TFSAs: Flexible Wealth Building Strategy

The Tax-Free Savings Account (TFSA) was introduced in the February 2008 Federal Budget and became available January 1, 2009. It is touted by the Government of Canada as ‘the single most important personal savings vehicle since the introduction of the Registered Retirement Savings Plan (RRSP).’

The Canada Revenue Agency (CRA) draws a distinction between an RRSP and the TFSA program as, ‘An RRSP is primarily intended for retirement. The TFSA is like an RRSP for everything else in your life.’ The reason for this distinction is that TFSAs offers the investor the flexibility to access the funds without incurring a tax obligation upon withdrawal. As we are all aware ‘life happens’ and having all of our money in rigid investments can put a damper on our liquidity. This is especially true for growing families where access to emergency funds is always necessary. It’s better to save those funds in a tax free account than to have your interest income eroded due to taxes.

The features of the Tax Free Savings Account:

  • Available to Canadian residents who are least 18 years of age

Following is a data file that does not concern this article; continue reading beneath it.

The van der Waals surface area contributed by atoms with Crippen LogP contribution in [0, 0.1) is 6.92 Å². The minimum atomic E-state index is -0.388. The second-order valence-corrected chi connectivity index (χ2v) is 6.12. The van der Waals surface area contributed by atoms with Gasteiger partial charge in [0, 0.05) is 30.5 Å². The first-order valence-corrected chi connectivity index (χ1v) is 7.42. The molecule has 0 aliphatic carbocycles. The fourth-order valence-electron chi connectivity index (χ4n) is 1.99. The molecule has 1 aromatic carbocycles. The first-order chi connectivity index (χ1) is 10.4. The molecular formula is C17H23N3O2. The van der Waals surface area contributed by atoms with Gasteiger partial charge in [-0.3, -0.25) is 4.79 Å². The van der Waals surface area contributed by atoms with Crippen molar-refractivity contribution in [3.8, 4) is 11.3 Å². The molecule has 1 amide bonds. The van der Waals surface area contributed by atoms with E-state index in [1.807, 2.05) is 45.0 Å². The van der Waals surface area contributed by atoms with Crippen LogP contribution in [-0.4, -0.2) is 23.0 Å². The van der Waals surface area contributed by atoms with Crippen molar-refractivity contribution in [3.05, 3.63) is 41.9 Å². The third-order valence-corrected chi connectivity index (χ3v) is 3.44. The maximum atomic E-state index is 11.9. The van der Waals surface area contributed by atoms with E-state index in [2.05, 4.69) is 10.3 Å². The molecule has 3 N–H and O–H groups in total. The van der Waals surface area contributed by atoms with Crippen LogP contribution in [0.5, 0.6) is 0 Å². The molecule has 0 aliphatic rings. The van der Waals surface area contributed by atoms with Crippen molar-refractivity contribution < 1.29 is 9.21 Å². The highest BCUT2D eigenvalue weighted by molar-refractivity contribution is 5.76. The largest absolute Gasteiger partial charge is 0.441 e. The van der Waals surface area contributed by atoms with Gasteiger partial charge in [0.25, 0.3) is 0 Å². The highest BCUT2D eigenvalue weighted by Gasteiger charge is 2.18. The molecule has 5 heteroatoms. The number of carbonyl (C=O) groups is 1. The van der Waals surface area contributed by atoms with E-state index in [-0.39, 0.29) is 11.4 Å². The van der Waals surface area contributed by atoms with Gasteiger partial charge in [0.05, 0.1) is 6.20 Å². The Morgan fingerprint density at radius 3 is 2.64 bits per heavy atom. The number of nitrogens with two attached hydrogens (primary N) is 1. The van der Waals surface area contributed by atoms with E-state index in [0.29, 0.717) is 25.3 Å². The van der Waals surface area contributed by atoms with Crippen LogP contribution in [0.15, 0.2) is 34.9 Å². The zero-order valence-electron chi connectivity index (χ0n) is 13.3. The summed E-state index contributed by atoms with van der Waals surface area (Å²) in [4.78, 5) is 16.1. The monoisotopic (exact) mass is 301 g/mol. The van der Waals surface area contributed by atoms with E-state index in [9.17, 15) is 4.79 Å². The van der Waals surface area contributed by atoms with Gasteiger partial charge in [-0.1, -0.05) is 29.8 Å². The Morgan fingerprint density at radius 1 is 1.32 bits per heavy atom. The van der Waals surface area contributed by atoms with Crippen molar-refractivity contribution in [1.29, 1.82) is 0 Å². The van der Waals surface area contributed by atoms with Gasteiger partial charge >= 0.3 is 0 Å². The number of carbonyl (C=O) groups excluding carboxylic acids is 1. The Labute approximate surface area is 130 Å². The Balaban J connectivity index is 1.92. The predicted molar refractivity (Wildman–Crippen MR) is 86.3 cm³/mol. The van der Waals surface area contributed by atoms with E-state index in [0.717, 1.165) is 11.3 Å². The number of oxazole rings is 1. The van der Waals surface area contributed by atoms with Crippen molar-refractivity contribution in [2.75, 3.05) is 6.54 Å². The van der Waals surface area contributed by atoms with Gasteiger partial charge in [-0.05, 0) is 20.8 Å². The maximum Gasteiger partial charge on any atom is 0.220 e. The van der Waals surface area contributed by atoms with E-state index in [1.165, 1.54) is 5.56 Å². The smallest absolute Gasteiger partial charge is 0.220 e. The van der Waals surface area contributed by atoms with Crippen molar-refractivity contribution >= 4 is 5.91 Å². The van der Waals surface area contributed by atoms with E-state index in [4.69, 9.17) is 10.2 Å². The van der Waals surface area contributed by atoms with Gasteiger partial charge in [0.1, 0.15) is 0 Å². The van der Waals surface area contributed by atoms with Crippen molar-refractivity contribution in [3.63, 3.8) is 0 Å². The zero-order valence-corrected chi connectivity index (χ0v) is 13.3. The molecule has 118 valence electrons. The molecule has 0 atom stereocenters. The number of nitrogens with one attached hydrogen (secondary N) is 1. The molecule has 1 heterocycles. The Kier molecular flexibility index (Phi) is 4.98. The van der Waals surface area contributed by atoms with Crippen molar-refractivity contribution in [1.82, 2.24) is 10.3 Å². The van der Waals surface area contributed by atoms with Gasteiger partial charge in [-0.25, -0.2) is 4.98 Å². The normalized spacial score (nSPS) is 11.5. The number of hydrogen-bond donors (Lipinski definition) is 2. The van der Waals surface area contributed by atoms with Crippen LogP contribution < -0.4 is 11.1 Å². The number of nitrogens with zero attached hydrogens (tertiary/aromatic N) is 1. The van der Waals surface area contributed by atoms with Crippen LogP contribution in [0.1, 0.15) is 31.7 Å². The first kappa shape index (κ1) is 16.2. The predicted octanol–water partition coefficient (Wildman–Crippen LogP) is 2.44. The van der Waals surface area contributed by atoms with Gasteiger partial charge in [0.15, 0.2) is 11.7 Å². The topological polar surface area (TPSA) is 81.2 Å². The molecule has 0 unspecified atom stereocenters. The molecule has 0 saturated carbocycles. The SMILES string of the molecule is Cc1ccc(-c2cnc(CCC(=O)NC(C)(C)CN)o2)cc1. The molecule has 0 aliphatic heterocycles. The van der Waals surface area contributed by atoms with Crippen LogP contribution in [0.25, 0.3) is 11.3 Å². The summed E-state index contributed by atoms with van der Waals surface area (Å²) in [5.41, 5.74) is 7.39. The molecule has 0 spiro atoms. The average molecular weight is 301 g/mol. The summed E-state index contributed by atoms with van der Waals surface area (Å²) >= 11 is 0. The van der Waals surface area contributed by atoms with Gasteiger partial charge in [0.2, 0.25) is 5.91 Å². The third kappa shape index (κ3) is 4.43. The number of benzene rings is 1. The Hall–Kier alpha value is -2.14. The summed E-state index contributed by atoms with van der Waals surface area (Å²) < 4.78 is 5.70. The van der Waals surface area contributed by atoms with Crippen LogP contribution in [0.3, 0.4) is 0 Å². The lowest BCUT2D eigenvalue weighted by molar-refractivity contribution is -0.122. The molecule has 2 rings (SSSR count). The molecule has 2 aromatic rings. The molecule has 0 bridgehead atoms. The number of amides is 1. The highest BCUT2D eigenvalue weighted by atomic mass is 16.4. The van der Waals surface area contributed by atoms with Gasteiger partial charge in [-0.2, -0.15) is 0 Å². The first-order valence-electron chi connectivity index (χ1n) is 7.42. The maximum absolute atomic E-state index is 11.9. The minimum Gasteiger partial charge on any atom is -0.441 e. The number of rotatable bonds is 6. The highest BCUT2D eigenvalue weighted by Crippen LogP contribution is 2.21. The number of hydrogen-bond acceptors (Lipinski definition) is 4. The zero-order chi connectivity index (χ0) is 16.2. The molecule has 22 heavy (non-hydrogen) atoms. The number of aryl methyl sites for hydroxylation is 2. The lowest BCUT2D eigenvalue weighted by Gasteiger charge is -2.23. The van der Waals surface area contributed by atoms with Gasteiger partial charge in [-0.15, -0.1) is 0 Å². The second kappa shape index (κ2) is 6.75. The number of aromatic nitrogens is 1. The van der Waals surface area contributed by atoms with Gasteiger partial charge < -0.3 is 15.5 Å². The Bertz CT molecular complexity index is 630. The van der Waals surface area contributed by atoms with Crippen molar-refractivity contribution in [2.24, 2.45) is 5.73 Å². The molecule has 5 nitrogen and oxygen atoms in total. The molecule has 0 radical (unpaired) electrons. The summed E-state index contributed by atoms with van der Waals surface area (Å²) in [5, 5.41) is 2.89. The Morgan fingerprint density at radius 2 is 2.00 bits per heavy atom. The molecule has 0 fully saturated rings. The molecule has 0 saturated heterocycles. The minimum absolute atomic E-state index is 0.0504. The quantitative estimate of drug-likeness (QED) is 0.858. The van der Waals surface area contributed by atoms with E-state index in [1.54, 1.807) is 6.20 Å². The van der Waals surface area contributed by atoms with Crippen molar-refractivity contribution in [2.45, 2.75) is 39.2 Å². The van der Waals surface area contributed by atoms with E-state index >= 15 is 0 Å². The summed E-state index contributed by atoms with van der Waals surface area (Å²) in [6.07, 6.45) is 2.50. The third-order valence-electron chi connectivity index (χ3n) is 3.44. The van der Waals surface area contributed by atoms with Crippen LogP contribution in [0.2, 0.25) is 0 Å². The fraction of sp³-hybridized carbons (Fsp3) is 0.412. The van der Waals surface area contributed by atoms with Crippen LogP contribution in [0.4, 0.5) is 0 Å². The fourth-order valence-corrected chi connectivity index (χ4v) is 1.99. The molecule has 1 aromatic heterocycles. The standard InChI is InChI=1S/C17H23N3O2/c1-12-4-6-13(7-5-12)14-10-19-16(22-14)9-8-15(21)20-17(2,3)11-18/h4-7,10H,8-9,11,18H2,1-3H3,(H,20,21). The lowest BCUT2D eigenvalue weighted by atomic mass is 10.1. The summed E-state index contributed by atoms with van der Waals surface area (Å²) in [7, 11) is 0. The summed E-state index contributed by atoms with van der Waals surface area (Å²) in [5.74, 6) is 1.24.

• Includes a $5,000 annual limit
  • Allows withdrawals tax-free
  • Contribution room carry-forward
  • Withdrawal amounts can be reinvested in future years
  • Does not affect eligibility for Old Age Security (OAS), Guaranteed Income Supplement (GIS), or the Canada Child Tax Benefit.
  • Can be transferred to a spouse or common-law partner upon death.
  • Investments can be in the form of cash, mutual funds, segregated funds, or GICs among others.
  • Allows a higher earning spouse to contribute to the TFSA of a lower income partner.
  • Is indexed to the Consumer Price Index (CPI) to account for inflation.
  • Has no upper age limit for participation or withdrawal.

The Tax Free Savings Account is an ideal investment for those who want to earn investment income without the tax burden as well as those who want liquidity in their savings. While the wealthy may take advantage of these savings vehicles, it is the middle class that stands to reap the most benefits. Instead of holding funds in a ‘rainy day’ savings account, you can increase your return through tax savings without losing flexibility. As with any investment plan there are some caveats to consider as the CRA found that some of the 4.7 million TFSA investors were confused in its application.

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